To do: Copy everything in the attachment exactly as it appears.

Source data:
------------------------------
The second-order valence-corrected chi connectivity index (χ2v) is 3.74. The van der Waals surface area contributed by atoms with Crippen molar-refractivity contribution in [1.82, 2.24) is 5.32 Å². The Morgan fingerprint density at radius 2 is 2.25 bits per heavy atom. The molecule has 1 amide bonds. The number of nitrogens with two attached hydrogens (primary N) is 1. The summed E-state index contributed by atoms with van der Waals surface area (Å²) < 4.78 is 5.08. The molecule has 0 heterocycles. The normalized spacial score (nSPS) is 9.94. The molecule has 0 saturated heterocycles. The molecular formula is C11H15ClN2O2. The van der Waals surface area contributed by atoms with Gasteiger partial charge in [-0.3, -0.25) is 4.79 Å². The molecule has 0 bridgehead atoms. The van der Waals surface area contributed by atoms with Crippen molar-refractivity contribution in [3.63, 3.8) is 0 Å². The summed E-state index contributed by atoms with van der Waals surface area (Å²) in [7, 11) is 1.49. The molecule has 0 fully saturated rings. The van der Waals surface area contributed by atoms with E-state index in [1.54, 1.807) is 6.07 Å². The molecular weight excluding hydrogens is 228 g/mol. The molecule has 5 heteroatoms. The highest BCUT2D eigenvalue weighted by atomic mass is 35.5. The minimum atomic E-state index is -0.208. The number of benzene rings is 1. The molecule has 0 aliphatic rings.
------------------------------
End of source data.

The second-order valence-corrected chi connectivity index (χ2v) is 3.74. The van der Waals surface area contributed by atoms with Crippen molar-refractivity contribution in [1.82, 2.24) is 5.32 Å². The Morgan fingerprint density at radius 2 is 2.25 bits per heavy atom. The molecule has 1 amide bonds. The number of nitrogens with two attached hydrogens (primary N) is 1. The summed E-state index contributed by atoms with van der Waals surface area (Å²) < 4.78 is 5.08. The molecule has 0 heterocycles. The normalized spacial score (nSPS) is 9.94. The molecule has 0 saturated heterocycles. The molecular formula is C11H15ClN2O2. The van der Waals surface area contributed by atoms with Gasteiger partial charge in [-0.3, -0.25) is 4.79 Å². The molecule has 0 bridgehead atoms. The van der Waals surface area contributed by atoms with Crippen molar-refractivity contribution in [3.63, 3.8) is 0 Å². The summed E-state index contributed by atoms with van der Waals surface area (Å²) in [7, 11) is 1.49. The molecule has 0 fully saturated rings. The van der Waals surface area contributed by atoms with E-state index in [1.54, 1.807) is 6.07 Å². The molecular weight excluding hydrogens is 228 g/mol. The molecule has 5 heteroatoms. The highest BCUT2D eigenvalue weighted by atomic mass is 35.5. The minimum atomic E-state index is -0.208. The number of benzene rings is 1. The molecule has 0 aliphatic rings.